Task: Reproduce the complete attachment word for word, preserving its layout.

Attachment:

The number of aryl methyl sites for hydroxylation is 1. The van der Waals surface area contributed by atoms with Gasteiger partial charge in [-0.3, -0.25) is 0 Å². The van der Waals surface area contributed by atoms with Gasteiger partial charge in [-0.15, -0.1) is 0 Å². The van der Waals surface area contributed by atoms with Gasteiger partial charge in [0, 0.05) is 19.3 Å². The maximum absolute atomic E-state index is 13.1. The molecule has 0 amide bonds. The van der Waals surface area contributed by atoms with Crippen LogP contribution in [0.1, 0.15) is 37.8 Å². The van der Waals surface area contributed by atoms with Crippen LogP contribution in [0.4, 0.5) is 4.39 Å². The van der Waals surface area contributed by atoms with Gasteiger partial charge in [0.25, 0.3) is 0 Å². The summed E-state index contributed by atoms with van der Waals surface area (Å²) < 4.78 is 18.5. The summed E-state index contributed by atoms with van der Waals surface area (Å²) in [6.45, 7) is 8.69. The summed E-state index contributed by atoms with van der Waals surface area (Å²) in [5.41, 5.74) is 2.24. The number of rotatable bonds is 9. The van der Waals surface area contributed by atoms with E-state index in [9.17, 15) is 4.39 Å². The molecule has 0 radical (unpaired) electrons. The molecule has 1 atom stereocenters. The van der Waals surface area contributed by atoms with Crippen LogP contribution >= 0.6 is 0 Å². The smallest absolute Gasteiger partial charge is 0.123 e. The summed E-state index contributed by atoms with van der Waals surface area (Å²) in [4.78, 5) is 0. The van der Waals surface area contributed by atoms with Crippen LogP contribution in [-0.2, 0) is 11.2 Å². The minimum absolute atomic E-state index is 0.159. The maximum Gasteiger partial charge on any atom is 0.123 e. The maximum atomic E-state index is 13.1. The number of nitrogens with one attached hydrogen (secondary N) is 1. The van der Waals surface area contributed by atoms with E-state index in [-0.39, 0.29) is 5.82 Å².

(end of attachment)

The number of aryl methyl sites for hydroxylation is 1. The van der Waals surface area contributed by atoms with Gasteiger partial charge in [-0.3, -0.25) is 0 Å². The van der Waals surface area contributed by atoms with Gasteiger partial charge in [-0.15, -0.1) is 0 Å². The van der Waals surface area contributed by atoms with Gasteiger partial charge in [0, 0.05) is 19.3 Å². The maximum absolute atomic E-state index is 13.1. The molecule has 0 amide bonds. The van der Waals surface area contributed by atoms with Crippen LogP contribution in [0.1, 0.15) is 37.8 Å². The van der Waals surface area contributed by atoms with Crippen LogP contribution in [0.4, 0.5) is 4.39 Å². The van der Waals surface area contributed by atoms with Gasteiger partial charge in [0.25, 0.3) is 0 Å². The summed E-state index contributed by atoms with van der Waals surface area (Å²) < 4.78 is 18.5. The summed E-state index contributed by atoms with van der Waals surface area (Å²) in [6.45, 7) is 8.69. The summed E-state index contributed by atoms with van der Waals surface area (Å²) in [5.41, 5.74) is 2.24. The number of rotatable bonds is 9. The van der Waals surface area contributed by atoms with E-state index in [9.17, 15) is 4.39 Å². The molecule has 0 radical (unpaired) electrons. The molecule has 1 atom stereocenters. The van der Waals surface area contributed by atoms with Crippen LogP contribution >= 0.6 is 0 Å². The smallest absolute Gasteiger partial charge is 0.123 e. The summed E-state index contributed by atoms with van der Waals surface area (Å²) in [4.78, 5) is 0. The van der Waals surface area contributed by atoms with Crippen LogP contribution in [-0.2, 0) is 11.2 Å². The minimum absolute atomic E-state index is 0.159. The maximum Gasteiger partial charge on any atom is 0.123 e. The maximum atomic E-state index is 13.1. The number of nitrogens with one attached hydrogen (secondary N) is 1. The van der Waals surface area contributed by atoms with E-state index in [-0.39, 0.29) is 5.82 Å².